by Dan Gibson
Jenni Rivera, who played a few shows in Tucson, most recently at AVA in 2010 and 2011, died yesterday when a plane she was riding on crashed near Monterrey, Mexico, where she had just performed.
I can't possibly pretend to be an expert on the regional music of Mexico, but I always had a soft spot for Rivera's music, partially because she ran a distinctly alternate course to the male-driven, somewhat misogynist tone of most of her peers. Rivera had a lot of personality and made great music. She was seemingly ready to make a move towards American mainstream stardom, with a sitcom coming to ABC in the future, which makes her untimely death a bit sadder, if that's possible.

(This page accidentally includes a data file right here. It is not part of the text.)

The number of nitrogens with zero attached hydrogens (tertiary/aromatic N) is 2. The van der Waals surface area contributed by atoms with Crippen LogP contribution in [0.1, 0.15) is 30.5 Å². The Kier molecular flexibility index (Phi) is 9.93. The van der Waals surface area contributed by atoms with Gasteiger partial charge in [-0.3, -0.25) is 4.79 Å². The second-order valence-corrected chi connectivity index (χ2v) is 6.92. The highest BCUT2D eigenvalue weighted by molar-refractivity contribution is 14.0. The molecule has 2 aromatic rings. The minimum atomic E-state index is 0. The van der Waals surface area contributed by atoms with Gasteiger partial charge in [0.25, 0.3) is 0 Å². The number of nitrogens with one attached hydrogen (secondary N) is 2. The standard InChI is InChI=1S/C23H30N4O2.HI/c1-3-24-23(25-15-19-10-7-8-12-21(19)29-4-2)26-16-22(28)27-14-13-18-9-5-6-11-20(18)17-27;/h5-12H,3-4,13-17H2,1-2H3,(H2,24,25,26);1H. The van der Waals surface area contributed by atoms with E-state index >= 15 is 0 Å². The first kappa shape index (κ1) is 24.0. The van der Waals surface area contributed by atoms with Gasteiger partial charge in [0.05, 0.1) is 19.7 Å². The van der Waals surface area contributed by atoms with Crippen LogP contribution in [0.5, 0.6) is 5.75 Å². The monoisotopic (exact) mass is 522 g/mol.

Worth reading, Gustavo Arellano's 2003 cover story for the OC Weekly:
Yet Rivera has trumped Mexico's endemic sexism to emerge as the most important member of the Rivera family, one who not only recorded groundbreaking music but also smashed the female stereotypes that have always blemished Mexican music. One of the few females who sing narcocorridos—a genre in which bards sully their guitar laments with a worldview that treats women as little more than breasts to adorn record covers—Rivera introduced through song the radical notion that women could be depicted as flesh-and-blood creatures. And for this, a gender is forever grateful.
"I'm blessed to be able to say that, when I'm onstage," she remarks with genuine bewilderment, "people stare and listen."
Rivera was 43.